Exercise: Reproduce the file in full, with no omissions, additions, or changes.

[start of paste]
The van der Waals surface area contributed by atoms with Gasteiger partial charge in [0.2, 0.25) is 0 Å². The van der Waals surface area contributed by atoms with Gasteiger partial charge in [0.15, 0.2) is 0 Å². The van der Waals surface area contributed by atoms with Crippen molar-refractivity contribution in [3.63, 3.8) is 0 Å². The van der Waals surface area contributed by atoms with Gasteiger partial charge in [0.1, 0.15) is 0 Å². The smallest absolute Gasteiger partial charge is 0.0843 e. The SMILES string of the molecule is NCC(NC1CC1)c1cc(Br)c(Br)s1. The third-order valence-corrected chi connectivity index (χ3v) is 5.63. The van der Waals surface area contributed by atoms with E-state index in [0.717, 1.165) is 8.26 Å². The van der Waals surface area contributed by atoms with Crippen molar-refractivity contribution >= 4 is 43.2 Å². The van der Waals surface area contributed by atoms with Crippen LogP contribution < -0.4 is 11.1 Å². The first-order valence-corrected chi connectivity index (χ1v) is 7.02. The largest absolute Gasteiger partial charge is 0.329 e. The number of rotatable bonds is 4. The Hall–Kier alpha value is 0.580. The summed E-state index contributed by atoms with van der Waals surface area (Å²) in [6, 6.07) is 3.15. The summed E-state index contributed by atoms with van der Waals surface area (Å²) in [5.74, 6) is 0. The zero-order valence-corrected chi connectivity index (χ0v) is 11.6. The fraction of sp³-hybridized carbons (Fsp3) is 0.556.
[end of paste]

The van der Waals surface area contributed by atoms with Gasteiger partial charge in [0.2, 0.25) is 0 Å². The van der Waals surface area contributed by atoms with Gasteiger partial charge in [0.15, 0.2) is 0 Å². The van der Waals surface area contributed by atoms with Crippen molar-refractivity contribution in [3.63, 3.8) is 0 Å². The van der Waals surface area contributed by atoms with Gasteiger partial charge in [0.1, 0.15) is 0 Å². The smallest absolute Gasteiger partial charge is 0.0843 e. The SMILES string of the molecule is NCC(NC1CC1)c1cc(Br)c(Br)s1. The third-order valence-corrected chi connectivity index (χ3v) is 5.63. The van der Waals surface area contributed by atoms with E-state index in [0.717, 1.165) is 8.26 Å². The van der Waals surface area contributed by atoms with Crippen molar-refractivity contribution >= 4 is 43.2 Å². The van der Waals surface area contributed by atoms with Crippen LogP contribution < -0.4 is 11.1 Å². The first-order valence-corrected chi connectivity index (χ1v) is 7.02. The largest absolute Gasteiger partial charge is 0.329 e. The number of rotatable bonds is 4. The Hall–Kier alpha value is 0.580. The summed E-state index contributed by atoms with van der Waals surface area (Å²) in [6, 6.07) is 3.15. The summed E-state index contributed by atoms with van der Waals surface area (Å²) in [5.74, 6) is 0. The zero-order valence-corrected chi connectivity index (χ0v) is 11.6. The fraction of sp³-hybridized carbons (Fsp3) is 0.556.